She also takes something of a law-and-order view of combating violence, supporting stricter sentences for people convicted repeatedly of violent crimes. She touts endorsements from elected sheriffs around the state as proof that she’ll support policing and anti-crime efforts. But she said she’ll work with local officials on crime-fighting plans.
“The role of the governor is to be able to take everything into consideration and understand that there’s not a one-size-fits-all type of program for every jurisdiction, whether you’re on the Eastern Shore, Southern Maryland or Baltimore City,” said Schulz, who lives in Frederick County.
More than a city of problems
But do the candidates’ promises align with what city voters want and need out of their next governor?
Baltimore City Councilman Ryan Dorsey put several of the candidates through his own unique test to answer that question: He invited them to go on a bike ride through his northeast Baltimore district. He took stock of their willingness to do something that was a bit challenging for most of them, while evaluating their knowledge of the city and its challenges.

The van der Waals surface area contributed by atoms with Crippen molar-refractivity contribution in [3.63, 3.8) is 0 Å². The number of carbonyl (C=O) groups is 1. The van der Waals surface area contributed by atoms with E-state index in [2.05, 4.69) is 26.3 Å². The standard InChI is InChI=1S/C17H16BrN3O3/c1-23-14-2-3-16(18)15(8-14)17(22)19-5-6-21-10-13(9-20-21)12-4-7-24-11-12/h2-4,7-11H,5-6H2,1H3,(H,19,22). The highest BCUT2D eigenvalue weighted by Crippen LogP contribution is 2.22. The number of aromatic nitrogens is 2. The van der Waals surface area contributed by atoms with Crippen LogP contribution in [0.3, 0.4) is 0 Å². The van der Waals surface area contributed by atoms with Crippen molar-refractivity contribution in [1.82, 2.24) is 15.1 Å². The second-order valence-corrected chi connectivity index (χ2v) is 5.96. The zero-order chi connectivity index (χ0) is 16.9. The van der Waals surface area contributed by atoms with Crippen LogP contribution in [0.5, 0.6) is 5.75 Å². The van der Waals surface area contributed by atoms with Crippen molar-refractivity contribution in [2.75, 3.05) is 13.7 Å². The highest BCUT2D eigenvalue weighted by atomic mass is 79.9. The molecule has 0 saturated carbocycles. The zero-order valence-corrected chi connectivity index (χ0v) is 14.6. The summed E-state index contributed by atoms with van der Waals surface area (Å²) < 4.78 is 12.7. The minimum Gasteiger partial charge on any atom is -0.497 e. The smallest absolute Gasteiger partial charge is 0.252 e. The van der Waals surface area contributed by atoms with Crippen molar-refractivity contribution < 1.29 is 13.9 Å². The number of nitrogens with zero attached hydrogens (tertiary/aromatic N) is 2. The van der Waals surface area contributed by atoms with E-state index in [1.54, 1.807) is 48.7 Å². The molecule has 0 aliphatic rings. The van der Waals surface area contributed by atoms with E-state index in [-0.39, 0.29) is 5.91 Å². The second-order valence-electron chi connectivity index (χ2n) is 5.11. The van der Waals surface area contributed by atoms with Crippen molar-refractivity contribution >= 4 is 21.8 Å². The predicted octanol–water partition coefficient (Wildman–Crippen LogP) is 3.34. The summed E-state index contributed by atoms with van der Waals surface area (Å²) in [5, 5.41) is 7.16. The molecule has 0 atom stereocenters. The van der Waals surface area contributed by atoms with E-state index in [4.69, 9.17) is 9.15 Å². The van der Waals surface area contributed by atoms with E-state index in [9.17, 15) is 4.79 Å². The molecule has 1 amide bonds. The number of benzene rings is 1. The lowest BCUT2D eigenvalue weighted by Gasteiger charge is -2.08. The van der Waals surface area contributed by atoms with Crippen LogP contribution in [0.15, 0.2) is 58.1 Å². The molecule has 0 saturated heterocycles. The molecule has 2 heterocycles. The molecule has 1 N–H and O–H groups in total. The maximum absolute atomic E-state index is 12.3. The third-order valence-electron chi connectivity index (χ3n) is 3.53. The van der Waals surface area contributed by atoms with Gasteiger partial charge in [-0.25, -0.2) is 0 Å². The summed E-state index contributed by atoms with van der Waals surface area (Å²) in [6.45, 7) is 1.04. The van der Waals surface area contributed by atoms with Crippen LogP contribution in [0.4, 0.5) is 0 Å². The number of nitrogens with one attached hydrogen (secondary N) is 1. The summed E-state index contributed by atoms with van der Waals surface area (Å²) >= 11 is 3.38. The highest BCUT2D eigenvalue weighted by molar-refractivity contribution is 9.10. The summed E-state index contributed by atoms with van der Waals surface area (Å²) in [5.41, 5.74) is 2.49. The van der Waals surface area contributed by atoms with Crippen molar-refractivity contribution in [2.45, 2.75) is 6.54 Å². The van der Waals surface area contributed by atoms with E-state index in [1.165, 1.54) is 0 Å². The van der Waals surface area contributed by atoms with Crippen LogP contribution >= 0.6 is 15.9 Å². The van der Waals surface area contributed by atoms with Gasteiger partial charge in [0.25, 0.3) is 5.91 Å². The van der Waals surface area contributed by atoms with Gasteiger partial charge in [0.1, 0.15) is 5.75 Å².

Five Democratic candidates — Moore, Gansler, Perez, King, Jon Baron and Mike Rosenbaum, who dropped out of the race last fall — accepted his offer and gave up two hours of their time. “I got lucky as hell,” Dorsey said.
Part of Dorsey’s goal was to introduce candidates to the thriving, middle class neighborhoods in his district — different than what the candidates might think of Baltimore, where narratives often skew either to neighborhoods with high crime and vacant homes or the Instagram-ready waterfront.